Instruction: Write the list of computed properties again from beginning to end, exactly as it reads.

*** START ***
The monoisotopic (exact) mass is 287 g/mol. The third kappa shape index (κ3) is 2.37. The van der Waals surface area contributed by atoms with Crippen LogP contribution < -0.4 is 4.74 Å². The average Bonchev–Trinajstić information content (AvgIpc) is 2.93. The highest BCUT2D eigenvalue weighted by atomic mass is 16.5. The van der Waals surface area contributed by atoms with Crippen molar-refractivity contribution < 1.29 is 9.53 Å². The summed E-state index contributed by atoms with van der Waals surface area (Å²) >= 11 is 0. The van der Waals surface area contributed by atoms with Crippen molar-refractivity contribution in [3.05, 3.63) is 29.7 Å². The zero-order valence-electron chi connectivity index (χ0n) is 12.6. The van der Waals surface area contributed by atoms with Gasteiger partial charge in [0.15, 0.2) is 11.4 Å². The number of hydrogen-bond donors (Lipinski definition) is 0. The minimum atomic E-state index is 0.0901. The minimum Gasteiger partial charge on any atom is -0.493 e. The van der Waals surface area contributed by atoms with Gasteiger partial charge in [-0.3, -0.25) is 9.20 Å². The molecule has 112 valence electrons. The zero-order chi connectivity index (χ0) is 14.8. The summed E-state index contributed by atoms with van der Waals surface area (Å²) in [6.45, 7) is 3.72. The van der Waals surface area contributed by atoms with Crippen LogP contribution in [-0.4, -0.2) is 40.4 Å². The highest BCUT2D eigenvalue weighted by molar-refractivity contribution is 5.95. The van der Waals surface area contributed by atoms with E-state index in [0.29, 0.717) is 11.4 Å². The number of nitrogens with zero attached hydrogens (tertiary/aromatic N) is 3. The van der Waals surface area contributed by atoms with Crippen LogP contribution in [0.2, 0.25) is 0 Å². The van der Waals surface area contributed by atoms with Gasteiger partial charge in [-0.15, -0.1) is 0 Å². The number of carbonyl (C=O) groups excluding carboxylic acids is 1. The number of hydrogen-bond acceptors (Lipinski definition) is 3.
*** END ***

The monoisotopic (exact) mass is 287 g/mol. The third kappa shape index (κ3) is 2.37. The van der Waals surface area contributed by atoms with Crippen LogP contribution < -0.4 is 4.74 Å². The average Bonchev–Trinajstić information content (AvgIpc) is 2.93. The highest BCUT2D eigenvalue weighted by atomic mass is 16.5. The van der Waals surface area contributed by atoms with Crippen molar-refractivity contribution < 1.29 is 9.53 Å². The summed E-state index contributed by atoms with van der Waals surface area (Å²) >= 11 is 0. The van der Waals surface area contributed by atoms with Crippen molar-refractivity contribution in [3.05, 3.63) is 29.7 Å². The zero-order valence-electron chi connectivity index (χ0n) is 12.6. The van der Waals surface area contributed by atoms with Gasteiger partial charge in [0.15, 0.2) is 11.4 Å². The number of hydrogen-bond donors (Lipinski definition) is 0. The minimum atomic E-state index is 0.0901. The minimum Gasteiger partial charge on any atom is -0.493 e. The van der Waals surface area contributed by atoms with Gasteiger partial charge in [-0.3, -0.25) is 9.20 Å². The molecule has 112 valence electrons. The zero-order chi connectivity index (χ0) is 14.8. The summed E-state index contributed by atoms with van der Waals surface area (Å²) in [6.45, 7) is 3.72. The van der Waals surface area contributed by atoms with Crippen LogP contribution in [-0.4, -0.2) is 40.4 Å². The highest BCUT2D eigenvalue weighted by molar-refractivity contribution is 5.95. The van der Waals surface area contributed by atoms with E-state index in [0.29, 0.717) is 11.4 Å². The number of nitrogens with zero attached hydrogens (tertiary/aromatic N) is 3. The van der Waals surface area contributed by atoms with Crippen LogP contribution in [0.2, 0.25) is 0 Å². The van der Waals surface area contributed by atoms with Gasteiger partial charge in [-0.15, -0.1) is 0 Å². The number of carbonyl (C=O) groups excluding carboxylic acids is 1. The number of hydrogen-bond acceptors (Lipinski definition) is 3.